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Biological wastewater treatment and bioreactor design: a review


Various processes that have been successfully developed for wastewater treatment (treatment of industrial wastes/effluents) have been surveyed with special reference to biological treatment including design of bioreactors. Limitations of each process, design and performance characteristics of different kinds of bioreactors developed starting from stirred tanks to packed bed, fluidized bed, moving bed, semifluidized bed, inverse fluidized bed, sludge bed/sludge blanket and downflow stationary fixed film bioreactors have been highlighted. Utilization of membrane-based technology and liquid phase oxygen technology in wastewater treatment has also been analyzed. Both aerobic and anaerobic processes have been considered and possibilities of clubbing waste treatment with waste utilization (production of valuable products from waste streams) have also been surveyed and scrutinized.


Biological wastewater treatment is a biochemical process that is centuries old. Even today, as the quantity of industrial effluents discharged is on the increase and the types of pollutants present in the effluent streams are getting diversified, wastewater treatment processes are being investigated and experimented exorbitantly all over the globe. It is always desirable to couple wastewater treatment with waste utilization. In such a situation, it becomes invariable to propose and develop renovations in effluent handling and treatment processes to improve their overall economy as well as their energy efficiency. This paper surveys the developments in biological wastewater treatment processes and in the design of bioreactors associated with.

Stirred tank bioreactors for aerobic waste water treatment

Activated sludge process, which involves aerobic treatment of industrial effluents in stirred tank bioreactors, is one among the very old industrial applications of biotechnology. Still this process is popular in spite of some of its inherent limitations. It is also the process that has been subjected to the maximum number of modifications and diversifications.

The conventional activated sludge process employs an aerobic tank which is an agitated vessel (stirred tank bioreactor) seeded with an inoculum of microbial sludge (usually the recycled portion of active sludge). Here, suspended growth of microbes occur. Air is sparged under high pressure from the bottom to provide sufficient dissolved oxygen in the medium. Since the volume of the aerobic tank is usually quite large and the solubility of atmospheric oxygen in water or aqueous solutions is very low, huge air compressors would have to be deployed to sparge in significant amount of air so as to meet the oxygen requirement of the microbes and that of the aerobic process. This high operating cost of air compressors forms the major economic limitation of this process, though the system is simple to design and install.

Apart from the oxidation of the dissolved organic matter (to carbon dioxide and water), nitrification and denitrification processes could also be conducted here. Nitrification is accomplished in the aerobic tank itself (simultaneously with carbon removal), during which the dissolved ammonia in wastewater is converted to nitrates. Denitrification, being an anoxic process, is conducted in a separate bioreactor. During denitrification, the nitrates formed during nitrification are reduced to nitrogen gas and thus is expelled from the bioreactor. Since the process is anoxic in nature, this bioreactor does not need supply of atmospheric air from outside.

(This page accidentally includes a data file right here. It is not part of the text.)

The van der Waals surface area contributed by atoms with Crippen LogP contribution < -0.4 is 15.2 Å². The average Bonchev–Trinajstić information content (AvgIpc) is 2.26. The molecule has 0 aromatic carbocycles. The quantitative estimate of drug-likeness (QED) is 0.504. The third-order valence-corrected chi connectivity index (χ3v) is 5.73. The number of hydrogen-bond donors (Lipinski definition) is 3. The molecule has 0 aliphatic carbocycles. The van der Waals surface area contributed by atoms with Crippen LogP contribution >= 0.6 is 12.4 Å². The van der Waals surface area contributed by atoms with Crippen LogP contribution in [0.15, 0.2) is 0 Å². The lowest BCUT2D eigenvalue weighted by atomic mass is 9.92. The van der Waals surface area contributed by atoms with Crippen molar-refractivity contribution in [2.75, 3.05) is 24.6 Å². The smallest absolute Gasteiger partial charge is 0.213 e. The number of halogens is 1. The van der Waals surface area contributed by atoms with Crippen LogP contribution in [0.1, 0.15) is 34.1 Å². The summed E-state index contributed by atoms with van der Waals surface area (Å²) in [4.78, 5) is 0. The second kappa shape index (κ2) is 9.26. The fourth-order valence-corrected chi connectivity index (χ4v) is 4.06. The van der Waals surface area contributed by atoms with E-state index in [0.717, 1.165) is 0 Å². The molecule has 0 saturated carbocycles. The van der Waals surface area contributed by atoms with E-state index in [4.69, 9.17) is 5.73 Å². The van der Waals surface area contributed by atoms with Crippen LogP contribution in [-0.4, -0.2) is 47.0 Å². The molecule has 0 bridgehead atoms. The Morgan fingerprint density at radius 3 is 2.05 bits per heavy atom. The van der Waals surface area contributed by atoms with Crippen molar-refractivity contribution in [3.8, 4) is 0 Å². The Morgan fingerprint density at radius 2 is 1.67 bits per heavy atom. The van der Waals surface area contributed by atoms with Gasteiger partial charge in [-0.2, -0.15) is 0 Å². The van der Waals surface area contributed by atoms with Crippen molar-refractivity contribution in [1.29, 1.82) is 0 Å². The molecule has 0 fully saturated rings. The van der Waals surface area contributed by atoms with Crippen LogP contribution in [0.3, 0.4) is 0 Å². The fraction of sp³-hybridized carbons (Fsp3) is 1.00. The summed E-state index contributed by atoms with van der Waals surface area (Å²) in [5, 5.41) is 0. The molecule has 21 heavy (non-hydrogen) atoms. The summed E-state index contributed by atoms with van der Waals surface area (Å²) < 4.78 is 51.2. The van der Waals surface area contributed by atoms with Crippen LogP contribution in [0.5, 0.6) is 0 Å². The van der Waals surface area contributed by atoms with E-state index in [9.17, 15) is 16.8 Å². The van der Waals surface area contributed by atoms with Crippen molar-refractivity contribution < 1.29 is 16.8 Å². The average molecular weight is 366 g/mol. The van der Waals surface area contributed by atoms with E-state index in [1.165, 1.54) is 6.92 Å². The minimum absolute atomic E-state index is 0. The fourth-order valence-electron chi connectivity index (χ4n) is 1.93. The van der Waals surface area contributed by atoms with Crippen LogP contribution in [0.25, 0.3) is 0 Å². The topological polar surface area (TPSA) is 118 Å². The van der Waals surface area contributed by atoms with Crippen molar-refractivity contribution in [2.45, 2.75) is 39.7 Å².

As stated earlier, many modifications of activated sludge process have been proposed by different researchers during the past. A comprehensive survey of the same has been presented by Rao and Subramanyam [1]. Nevertheless, all the schemes employ stirred tank bioreactors. The conventional scheme involves two bioreactors (stirred tanks) in series, the first one being the aerobic tank in which carbon removal (organic matter destruction) and nitrification occur, while in the second denitrification is performed anoxically. The effluent from the denitrification tank is sent to a sedimentation tank for clarification; treated water overflows and the thickened bottom sludge is partially recycled back to the aerobic tank (stirred tank – 1). The amount of microbial sludge recycled must be optimized so as to minimize occurrence of endogenous decay of microbes, simultaneously maintaining the degree of biological oxygen demand (BOD) removal at a higher magnitude.

The so-called Bardenpho scheme [2] is a modified form of activated sludge process that employs four stirred tank bioreactors in series, the first one being a pre-denitrification bioreactor (stirred tank – 1) which is followed by the first aerobic tank (stirred tank – 2) and then the second denitrification bioreactor (stirred tank – 3) and finally, the second aerobic tank (stirred tank – 4). The effluent from the last bioreactor is sent to the sedimentation tank and the separated sludge is partially recycled to stirred tank – 1. Such a scheme operates at high capacities, provides larger BOD removal, larger degree of denitrification and also larger phosphorus removal, but is more expensive to install, maintain and operate.